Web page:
As the race for mobility solutions heats-up on the earth, Geely looks up and towards the future.  

The Space Race has been a 70-year- long marathon, first by the superpowers of the time – the USA and the Soviet Union – in their ‘Space Race’, followed closely by smaller nations such as the UK or trade blocks like the EU.

China began its space program in the 1950s, at the same time as the USA and Soviet Russia, and showed strong potential with the first Chinese satellite launching in 1970 after two decades of success in rocket development. Later, China’s own space programs would go into hyperdrive with the launch of the Shen Zhou rockets, rockets that would take the first Chinese astronauts into space in 2003, thereby making China the third nation in history to put humans into space.

China’s aspirations haven’t slowed down over the past two decades. Lunar explorers have been launched to the moon’s surface and plans are afoot for a Mars lander and deep space exploration in the coming years, along with China’s own space station in the more distant future.

China’s national space programs are not the only players in town, with the private sector catching up to national aspirations with rapid pace. Geely Holding announced its own space program in early 2020 with the establishment of a satellite production centre in Taizhou, the aim of which is to produce over 500 low-orbit satellites per year.

Geely-invested subsidiary Geespace is taking the lead on Geely’s space programs, not only by creating the satellites but also by building the terrestrial base stations within China. The first four base stations will be based across the country: Korla in Xinjiang (North-West China), Hulunbuir in Inner Mongolia (North-East China), Taizhou (East China) and Shenzhen (South China).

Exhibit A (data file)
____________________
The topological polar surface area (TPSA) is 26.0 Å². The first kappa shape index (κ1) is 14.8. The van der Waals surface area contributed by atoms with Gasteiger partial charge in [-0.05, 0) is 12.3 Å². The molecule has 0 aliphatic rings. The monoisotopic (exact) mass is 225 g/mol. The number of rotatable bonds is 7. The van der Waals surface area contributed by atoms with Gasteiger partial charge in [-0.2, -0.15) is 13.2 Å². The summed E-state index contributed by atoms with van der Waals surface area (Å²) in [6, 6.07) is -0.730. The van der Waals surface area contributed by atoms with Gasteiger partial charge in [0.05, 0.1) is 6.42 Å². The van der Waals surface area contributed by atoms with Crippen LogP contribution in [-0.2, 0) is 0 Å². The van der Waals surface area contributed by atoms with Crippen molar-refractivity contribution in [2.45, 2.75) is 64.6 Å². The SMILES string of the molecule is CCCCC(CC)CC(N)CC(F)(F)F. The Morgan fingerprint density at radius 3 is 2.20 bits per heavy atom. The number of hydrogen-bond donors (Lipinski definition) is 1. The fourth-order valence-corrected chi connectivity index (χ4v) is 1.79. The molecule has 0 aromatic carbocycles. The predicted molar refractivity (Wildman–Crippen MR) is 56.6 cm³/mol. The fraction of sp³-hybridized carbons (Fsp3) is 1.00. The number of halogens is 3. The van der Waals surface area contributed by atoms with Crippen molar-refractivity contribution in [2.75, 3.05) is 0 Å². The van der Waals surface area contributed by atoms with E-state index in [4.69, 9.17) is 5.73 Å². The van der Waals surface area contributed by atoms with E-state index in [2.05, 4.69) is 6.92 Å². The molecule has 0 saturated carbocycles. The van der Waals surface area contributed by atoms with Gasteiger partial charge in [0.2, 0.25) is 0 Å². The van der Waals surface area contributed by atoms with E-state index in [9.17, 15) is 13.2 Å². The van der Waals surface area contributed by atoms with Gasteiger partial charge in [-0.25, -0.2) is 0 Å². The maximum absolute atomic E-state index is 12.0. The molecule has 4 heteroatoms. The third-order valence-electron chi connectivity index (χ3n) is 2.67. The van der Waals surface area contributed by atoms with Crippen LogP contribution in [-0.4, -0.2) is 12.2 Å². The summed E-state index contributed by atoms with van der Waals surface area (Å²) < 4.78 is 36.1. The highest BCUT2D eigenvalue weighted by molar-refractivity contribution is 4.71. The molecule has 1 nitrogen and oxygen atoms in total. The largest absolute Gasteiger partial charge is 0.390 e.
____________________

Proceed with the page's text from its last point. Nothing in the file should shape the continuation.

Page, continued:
The satellites created by Geespace will be moving through low orbit at speeds of up to 7 kilometres per second in an oval shape that includes China’s territory, providing the eyes and ears to autonomous vehicles of the future, helping them to process millions of queries per second and guiding them on their journeys. Geely believes that by creating a system with interconnected vehicles and infrastructure it can have safe autonomous driving – relying on cameras and sensors alone is simply not enough. In the words of Geely Holding Group Chairman Mr. Li Shufu, “This series of technological advancements will make future travel safer, more environmentally friendly and far smarter.”

The first base station in Korla, Xinjiang will have a 7.3-metre-wide satellite on its roof and will be able to rotate during working operations, allowing it to transmit into the world above as well as to vehicles across China using 5G technology. These base stations are designed to be unmanned and remotely operated, although Geespace maintenance teams will be on standby 24/7 to maintain operations and guarantee safety.

Geely’s first satellites will undergo extensive testing before being launched into low orbit later this year, with the completion of the remaining ‘earth bases’ to follow. For the new era of Geely’s operations, it is looking up and into the great beyond…

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